Abdelwahab Meddeb crosses boundaries in unusual and important ways. Born in Tunis, he is now a French national. In his academic and literary work, he is concerned with the roots and history of Islam and with crossings, like his own, between Islam and Europe. He is an author of extraordinarily beautiful French; this is the first book to represent this lyrical aspect of his work in English translation.
White Traverses is a poetic memoir about growing up in Tunisia and the contrasts between Islamic and European influences. In it, the intense colors and blinding whites of the Maghreb interweave with the rich traditions of French poetic discourse. In Africa as in Europe, white designates purity. Yet the complex Mediterranean streams of culture that flow together in Tunis problematize this myth. Meddeb captures their white refractions in vignettes that teach us the truth of the coincidence of contraries, of how the impure lodges in the pure.
Tombeau of Ibn Arabi is a series of prose poems that draw their inspiration from the great Sufi poet of mediaeval Andalusia, Ibn Arabi, whose fervent love poetry both scandalized and transformed Islamic culture, and from Dante, who learned from Ibn Arabi a poetry of sensual love as initiation into spiritual experience. It seeks to show how a text written in the present day can maintain a link with the great dead . Ibn Arabi and Dante are two symbolic figures confirming the author's twofold spiritual genealogyArabic and European.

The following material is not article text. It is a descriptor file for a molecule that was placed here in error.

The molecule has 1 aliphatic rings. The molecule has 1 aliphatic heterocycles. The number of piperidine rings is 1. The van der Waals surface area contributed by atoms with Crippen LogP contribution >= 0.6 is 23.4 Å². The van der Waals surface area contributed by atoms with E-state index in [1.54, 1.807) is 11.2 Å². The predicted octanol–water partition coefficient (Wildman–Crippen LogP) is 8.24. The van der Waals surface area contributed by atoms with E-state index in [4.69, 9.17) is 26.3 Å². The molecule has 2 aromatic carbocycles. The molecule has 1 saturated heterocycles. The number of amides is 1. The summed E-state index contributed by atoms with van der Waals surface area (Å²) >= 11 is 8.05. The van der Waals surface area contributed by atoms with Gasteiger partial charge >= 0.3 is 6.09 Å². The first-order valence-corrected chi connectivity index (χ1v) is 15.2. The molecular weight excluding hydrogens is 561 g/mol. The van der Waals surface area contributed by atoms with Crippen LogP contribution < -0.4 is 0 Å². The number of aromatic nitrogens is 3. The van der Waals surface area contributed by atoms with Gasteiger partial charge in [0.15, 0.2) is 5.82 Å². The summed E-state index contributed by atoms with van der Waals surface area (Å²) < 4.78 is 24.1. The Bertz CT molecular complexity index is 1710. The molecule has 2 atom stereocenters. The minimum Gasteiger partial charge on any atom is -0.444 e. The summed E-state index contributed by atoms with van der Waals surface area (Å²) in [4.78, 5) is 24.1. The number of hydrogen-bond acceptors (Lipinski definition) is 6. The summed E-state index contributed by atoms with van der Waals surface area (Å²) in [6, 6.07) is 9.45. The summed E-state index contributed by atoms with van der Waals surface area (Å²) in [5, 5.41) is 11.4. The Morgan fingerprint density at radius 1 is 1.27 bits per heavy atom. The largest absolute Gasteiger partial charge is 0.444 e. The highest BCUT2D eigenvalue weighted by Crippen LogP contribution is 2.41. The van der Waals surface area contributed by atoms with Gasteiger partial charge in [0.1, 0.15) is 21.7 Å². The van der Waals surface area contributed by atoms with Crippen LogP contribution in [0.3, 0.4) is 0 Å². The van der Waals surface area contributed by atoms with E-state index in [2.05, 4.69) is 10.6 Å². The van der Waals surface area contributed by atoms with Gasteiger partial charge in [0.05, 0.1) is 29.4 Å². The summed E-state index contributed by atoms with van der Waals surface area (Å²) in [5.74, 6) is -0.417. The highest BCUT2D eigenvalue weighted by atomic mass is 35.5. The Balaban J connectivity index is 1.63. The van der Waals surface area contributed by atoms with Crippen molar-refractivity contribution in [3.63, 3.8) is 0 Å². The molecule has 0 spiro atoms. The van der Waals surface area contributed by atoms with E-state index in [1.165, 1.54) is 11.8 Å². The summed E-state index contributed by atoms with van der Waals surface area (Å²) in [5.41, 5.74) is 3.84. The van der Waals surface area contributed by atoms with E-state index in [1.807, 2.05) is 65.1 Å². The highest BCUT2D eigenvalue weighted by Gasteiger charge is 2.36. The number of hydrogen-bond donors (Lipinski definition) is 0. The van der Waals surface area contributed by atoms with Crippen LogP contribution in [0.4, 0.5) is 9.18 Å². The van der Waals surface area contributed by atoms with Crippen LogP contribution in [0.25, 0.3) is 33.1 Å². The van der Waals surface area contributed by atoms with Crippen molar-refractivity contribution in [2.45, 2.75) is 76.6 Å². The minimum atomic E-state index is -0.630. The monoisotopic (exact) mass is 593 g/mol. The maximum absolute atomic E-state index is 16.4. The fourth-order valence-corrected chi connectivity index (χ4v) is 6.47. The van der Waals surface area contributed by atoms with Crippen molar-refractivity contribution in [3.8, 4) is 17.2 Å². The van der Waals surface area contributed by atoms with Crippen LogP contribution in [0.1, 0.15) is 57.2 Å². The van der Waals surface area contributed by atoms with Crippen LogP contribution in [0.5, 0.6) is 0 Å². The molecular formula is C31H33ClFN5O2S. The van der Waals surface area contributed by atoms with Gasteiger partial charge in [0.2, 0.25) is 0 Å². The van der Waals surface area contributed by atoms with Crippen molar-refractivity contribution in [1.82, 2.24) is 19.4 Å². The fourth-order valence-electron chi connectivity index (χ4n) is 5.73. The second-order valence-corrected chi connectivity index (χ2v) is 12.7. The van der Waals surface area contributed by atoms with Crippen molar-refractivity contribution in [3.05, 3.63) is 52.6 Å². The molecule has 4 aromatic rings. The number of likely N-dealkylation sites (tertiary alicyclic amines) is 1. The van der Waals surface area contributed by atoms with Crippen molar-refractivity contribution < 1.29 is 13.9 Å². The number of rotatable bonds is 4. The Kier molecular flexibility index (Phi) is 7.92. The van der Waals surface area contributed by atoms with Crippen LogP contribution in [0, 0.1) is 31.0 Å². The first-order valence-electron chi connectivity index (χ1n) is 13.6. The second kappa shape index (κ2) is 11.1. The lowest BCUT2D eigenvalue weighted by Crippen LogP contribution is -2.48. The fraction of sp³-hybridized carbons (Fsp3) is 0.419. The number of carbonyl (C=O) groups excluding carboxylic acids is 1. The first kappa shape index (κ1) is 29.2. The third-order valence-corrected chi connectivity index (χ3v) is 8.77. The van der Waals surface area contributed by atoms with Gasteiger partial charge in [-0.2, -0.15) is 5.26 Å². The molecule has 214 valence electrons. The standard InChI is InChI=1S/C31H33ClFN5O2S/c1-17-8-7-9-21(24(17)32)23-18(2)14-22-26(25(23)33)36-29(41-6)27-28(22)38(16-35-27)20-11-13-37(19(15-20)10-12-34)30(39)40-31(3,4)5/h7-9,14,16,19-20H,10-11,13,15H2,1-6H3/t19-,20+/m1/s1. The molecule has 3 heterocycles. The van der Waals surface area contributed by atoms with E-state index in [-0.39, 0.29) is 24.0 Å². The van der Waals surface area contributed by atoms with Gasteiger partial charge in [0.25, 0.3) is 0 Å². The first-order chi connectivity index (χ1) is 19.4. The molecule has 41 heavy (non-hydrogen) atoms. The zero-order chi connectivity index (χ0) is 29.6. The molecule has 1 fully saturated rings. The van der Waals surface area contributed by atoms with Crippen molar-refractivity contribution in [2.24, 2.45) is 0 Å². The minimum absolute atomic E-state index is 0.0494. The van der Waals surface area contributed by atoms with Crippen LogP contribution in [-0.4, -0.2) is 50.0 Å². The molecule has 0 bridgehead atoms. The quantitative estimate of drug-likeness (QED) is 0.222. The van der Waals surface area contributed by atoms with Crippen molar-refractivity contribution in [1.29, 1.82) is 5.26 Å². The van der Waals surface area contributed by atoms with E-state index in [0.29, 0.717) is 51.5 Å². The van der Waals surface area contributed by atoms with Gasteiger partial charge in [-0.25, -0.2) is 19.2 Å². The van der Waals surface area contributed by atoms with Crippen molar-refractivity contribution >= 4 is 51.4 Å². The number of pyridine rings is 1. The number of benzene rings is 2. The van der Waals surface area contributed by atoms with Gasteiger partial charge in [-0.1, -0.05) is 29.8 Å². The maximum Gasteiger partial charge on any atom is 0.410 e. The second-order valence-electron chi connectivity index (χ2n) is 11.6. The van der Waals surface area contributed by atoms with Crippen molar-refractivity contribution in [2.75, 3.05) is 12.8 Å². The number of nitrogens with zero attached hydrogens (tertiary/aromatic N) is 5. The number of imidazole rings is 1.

|Publisher:||Fordham University Press|
|Product dimensions:||5.00(w) x 8.00(h) x (d)|
About the Author
Abdelwahab Meddeb (1946-2014) was novelist and poet who taught comparative literature at the Université Paris X (Nanterre). Meddeb published more than twenty books in French. His La maladie de l’islam, winner of the Prix François Mauriac, has been translated into English as The Malady of Islam.
Charlotte Mandell has translated more than forty books and is the recipient of numerous awards.
Jean-Luc Nancy is Distinguished Professor of Philosophy at the Université Marc Bloch, Strasbourg. His wide-ranging thought is developed in many books, including The Banality of Heidegger ; The Possibility of a World ; The Disavowed Community ; Ego Sum ; and, with Adèle Van Reeth, Coming (all Fordham).